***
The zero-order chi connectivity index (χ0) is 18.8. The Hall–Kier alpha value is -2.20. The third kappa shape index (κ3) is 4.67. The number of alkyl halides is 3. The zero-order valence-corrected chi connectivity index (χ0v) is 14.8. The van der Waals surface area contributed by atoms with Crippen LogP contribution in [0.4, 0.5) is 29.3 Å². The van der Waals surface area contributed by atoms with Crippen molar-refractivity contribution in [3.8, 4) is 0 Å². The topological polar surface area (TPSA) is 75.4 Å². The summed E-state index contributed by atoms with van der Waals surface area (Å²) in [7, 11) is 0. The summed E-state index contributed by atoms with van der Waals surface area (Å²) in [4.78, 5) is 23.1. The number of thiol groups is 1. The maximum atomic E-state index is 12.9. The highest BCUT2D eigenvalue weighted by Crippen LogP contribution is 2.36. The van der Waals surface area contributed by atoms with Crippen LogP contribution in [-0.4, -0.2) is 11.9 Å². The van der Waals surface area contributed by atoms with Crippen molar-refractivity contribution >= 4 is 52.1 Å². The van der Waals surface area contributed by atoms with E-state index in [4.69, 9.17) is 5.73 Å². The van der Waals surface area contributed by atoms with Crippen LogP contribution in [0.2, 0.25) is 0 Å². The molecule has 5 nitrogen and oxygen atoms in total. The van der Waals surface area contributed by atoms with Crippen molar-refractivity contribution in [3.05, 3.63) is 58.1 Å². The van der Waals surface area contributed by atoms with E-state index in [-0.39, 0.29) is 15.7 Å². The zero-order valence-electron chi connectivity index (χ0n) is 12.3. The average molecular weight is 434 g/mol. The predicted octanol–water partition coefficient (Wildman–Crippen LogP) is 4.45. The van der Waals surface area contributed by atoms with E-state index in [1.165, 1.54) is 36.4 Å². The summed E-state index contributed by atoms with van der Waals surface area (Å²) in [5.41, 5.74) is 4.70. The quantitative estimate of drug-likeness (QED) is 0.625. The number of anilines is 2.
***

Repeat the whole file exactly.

The zero-order chi connectivity index (χ0) is 18.8. The Hall–Kier alpha value is -2.20. The third kappa shape index (κ3) is 4.67. The number of alkyl halides is 3. The zero-order valence-corrected chi connectivity index (χ0v) is 14.8. The van der Waals surface area contributed by atoms with Crippen LogP contribution in [0.4, 0.5) is 29.3 Å². The van der Waals surface area contributed by atoms with Crippen molar-refractivity contribution in [3.8, 4) is 0 Å². The topological polar surface area (TPSA) is 75.4 Å². The summed E-state index contributed by atoms with van der Waals surface area (Å²) in [7, 11) is 0. The summed E-state index contributed by atoms with van der Waals surface area (Å²) in [4.78, 5) is 23.1. The number of thiol groups is 1. The maximum atomic E-state index is 12.9. The highest BCUT2D eigenvalue weighted by Crippen LogP contribution is 2.36. The van der Waals surface area contributed by atoms with Crippen LogP contribution in [-0.4, -0.2) is 11.9 Å². The van der Waals surface area contributed by atoms with Crippen molar-refractivity contribution >= 4 is 52.1 Å². The van der Waals surface area contributed by atoms with E-state index in [4.69, 9.17) is 5.73 Å². The van der Waals surface area contributed by atoms with Crippen LogP contribution in [0.2, 0.25) is 0 Å². The molecule has 5 nitrogen and oxygen atoms in total. The van der Waals surface area contributed by atoms with Crippen molar-refractivity contribution in [3.05, 3.63) is 58.1 Å². The van der Waals surface area contributed by atoms with E-state index in [-0.39, 0.29) is 15.7 Å². The zero-order valence-electron chi connectivity index (χ0n) is 12.3. The average molecular weight is 434 g/mol. The predicted octanol–water partition coefficient (Wildman–Crippen LogP) is 4.45. The van der Waals surface area contributed by atoms with E-state index in [1.165, 1.54) is 36.4 Å². The summed E-state index contributed by atoms with van der Waals surface area (Å²) in [5.41, 5.74) is 4.70. The quantitative estimate of drug-likeness (QED) is 0.625. The number of anilines is 2.